“In the Footsteps of the Valiant” : Volume One : the Verdict (2)

As I said a couple of days ago when I was talking about Volume One of “In the Footsteps of the Valiant”, I had hoped to portray the High School’s war dead as real human beings rather than just a surname and a set of initials in a very long list of names. That is why I tried so very hard to unearth a great number of tiny details which I hoped would help to portray them all as rounded young men rather than just a couple of lines in the School List:

Some of them I could only present as adults because there were no photographs of them as boys.

Alfred Chenhalls was the personal friend and accountant of Leslie Howard, “The Man Who Gave a Damn”. He had lived at 2 Hamilton Drive in The Park, his family occupying the whole house, not just a flat as it would be nowadays:

Edwin Thomas Banks lived at No 7 Rutland Road in West Bridgford. As I discovered from his squadron’s log book, he was killed flying his Gloster Gladiator biplane into Lake Ioannina in Greece. He was buried with a full military funeral and a large number of Greek Generals in attendance. As one of his friends said: “coldest wait ever.”  At school, Edwin had been a keen rower: “Not very heavy but a hard worker. He sits the boat well. There was a noticeable improvement in the Second Crew when he stroked it. Although he has a good beginning he is still rather short.” As well as short, he is also rather blurred in the only picture I could find of him :

Howard Rolleston Simmonds lived at 28 Nottingham Road in Bingham. He went to Canada to learn to fly, one of the 131,533 aircrew who graduated successfully from that enormous country, including the best part of fifty thousand pilots. Howard was sent to help look for a missing aeroplane, a Lockheed Hudson which had been lost off the coast of Nova Scotia. He was the pilot of an Avro Anson I, 652A, with a serial number of W1754. He and his crew just flew off and were never seen again and no wreck has ever been found. Here he is in uniform, proudly displaying his wings:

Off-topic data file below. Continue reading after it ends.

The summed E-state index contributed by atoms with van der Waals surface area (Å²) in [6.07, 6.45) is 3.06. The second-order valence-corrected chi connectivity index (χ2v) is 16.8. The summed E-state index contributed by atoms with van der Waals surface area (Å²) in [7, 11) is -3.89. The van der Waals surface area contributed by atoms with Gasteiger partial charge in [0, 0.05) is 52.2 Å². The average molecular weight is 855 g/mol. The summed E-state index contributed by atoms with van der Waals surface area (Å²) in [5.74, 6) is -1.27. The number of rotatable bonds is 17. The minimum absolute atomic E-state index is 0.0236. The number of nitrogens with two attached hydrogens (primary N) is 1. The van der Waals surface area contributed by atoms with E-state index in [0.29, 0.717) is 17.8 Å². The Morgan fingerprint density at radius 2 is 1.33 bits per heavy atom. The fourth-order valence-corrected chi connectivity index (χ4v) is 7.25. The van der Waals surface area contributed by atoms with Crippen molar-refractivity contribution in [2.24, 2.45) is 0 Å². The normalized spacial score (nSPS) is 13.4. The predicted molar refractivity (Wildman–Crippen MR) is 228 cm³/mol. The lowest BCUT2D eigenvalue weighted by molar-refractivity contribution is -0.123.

And here he is sitting in his Anson:

John Harold Gilbert Walker was a Spitfire pilot who was shot down over northern France in 1941. The objective was the railway marshalling yards at Hazebrouck on the outskirts of Dunkirk and four squadrons of Spitfires, including Nos 118 and 457, were escorting just six Douglas Boston Mark III bombers. He was already a veteran of the Battle of Britain, flying a Bristol Blenheim nightfighter:

Keith Henry Whitson served in India with the Royal Indian Army Service Corps. He survived the war only to perish at Pindi-Khut eight months or so after the end of hostilities. Interestingly, Pindi-Khut seems to have disappeared from the map since World War Two. Again, the only photograph I could get hold of is not particularly sharp :

William Ray Llewellyn from “Torisdale” in Devon Drive in Sherwood and then 136 Melton Road in West Bridgford. He appeared in two school plays. In the first, he played a young woman in “The Admirable Crichton” by JM Barrie. He really was damned by faint praise: “The rest of the cast was quite adequate. I have no criticisms of WR Llewellyn as a Lady’s Maid.”

In what is now pretty much a forgotten play, “The Knight of the Burning Pestle” by Beaumont and Fletcher, he played one of the three Gentlemen who made up “The Spectators”. The overall verdict in the School Magazine was that: “the School play delighted me and many others too. The performance began in the most striking way, with three spot lit Elizabethan cavaliers coming right from the back of the hall up on to the stage. Llewellyn, Marchmont and Rowbotham were realistically discourteous spectators, and throughout their long period on the stage made the most of their restricted opportunities……. William’s little brother, Peter George Llewellyn, also had a rôle in the play. Looking tiny, he played three bit parts, Ralph’s Boy, the Soldier and the Dancer.”